The City of Auburn will seek state funding for a future biking and walking trail system that city officials hope can also make the city an “agri-tourism destination.”
During its work session Thursday, Oct. 15, the city council approved the city’s pre-application for the Georgia Outdoor Stewardship Program grant, which is administered by the Georgia Department of Natural Resources. The GOSP is the state’s funding mechanism for land conservation and the support of parks and trails that was expected to generate around $20 million per year when voters statewide approved a constitutional amendment in 2018, setting up a trust fund that pulls from sales tax on outdoor sporting good purchases.
Grant money awarded goes toward projects that “support state parks and trails; support local parks and trails of state and regional significance; provide stewardship of conservation land; or acquire critical areas for the provision or protection of clean water, wildlife, hunting, fishing, military installation buffering, or for natural resource-based outdoor recreation.”
The City of Winder earlier this year was awarded GOSP grant money that is funding the bulk of an estimated $1.3 million walking and biking trail connecting Fort Yargo State Park with city-owned property near the downtown area. The city is expected to award a construction bid as early as next month and the project is scheduled to take six months to complete.
Auburn is required to submit a pre-application and then a final application in the first quarter of 2021. Auburn community development director Jay Miller said the city hopes to leverage the walking trails that are planned to be part of the future master development south of Atlanta Highway that will include a new municipal complex, single-family housing and some businesses. He said the trail system could also potentially tie into the recently-announced “Rowen” research park mega-project that will be located off State Route 316 between Dacula and the Gwinnett-Barrow county line.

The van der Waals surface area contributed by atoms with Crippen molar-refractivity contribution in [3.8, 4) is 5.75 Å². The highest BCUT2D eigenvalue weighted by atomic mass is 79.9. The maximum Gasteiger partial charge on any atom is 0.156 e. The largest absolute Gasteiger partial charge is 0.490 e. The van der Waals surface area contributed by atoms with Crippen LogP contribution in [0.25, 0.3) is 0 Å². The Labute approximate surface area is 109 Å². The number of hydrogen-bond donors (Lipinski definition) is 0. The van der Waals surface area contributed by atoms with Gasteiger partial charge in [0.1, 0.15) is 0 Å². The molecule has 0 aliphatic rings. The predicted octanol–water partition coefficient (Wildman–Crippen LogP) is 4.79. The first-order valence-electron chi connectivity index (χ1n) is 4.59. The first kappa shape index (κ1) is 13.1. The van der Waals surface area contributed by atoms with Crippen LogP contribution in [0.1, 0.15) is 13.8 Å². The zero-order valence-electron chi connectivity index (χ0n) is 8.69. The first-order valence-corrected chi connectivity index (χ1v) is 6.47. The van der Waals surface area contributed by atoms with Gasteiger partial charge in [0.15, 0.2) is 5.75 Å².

If approved, a 25-percent local match by the city would be required for Auburn’s project. Miller said he anticipates the cost for land acquisition and development of the trails would be less than $1 million.
Other items the council discussed Thursday that it will vote on at its Nov. 5 meeting included:
•an increase in salary for Drew Blackstock, the city’s independently-contracted water quality assessor. Blackstock’s estimated hours per month would increase from 100 to 150, and his pay rate would go from $20 an hour to $22 an hour. The renewed agreement would be for one year.
•a recommendation to award Garrett Paving the contract to complete the resurfacing of Heritage Way in the amount of $103,248. The project would be funded primarily through the state’s 2020 LMIG money, along with SPLOST 2018 proceeds. The work is expected to take 45 days to complete.
•a renewal of the Hue Graphics lease of the city-owned building at 1365 4th Ave. for one year at $700 a month, up from the $675 rate the business is currently paying. Under the proposed agreement, the lease would continue to increase $25 per month each year.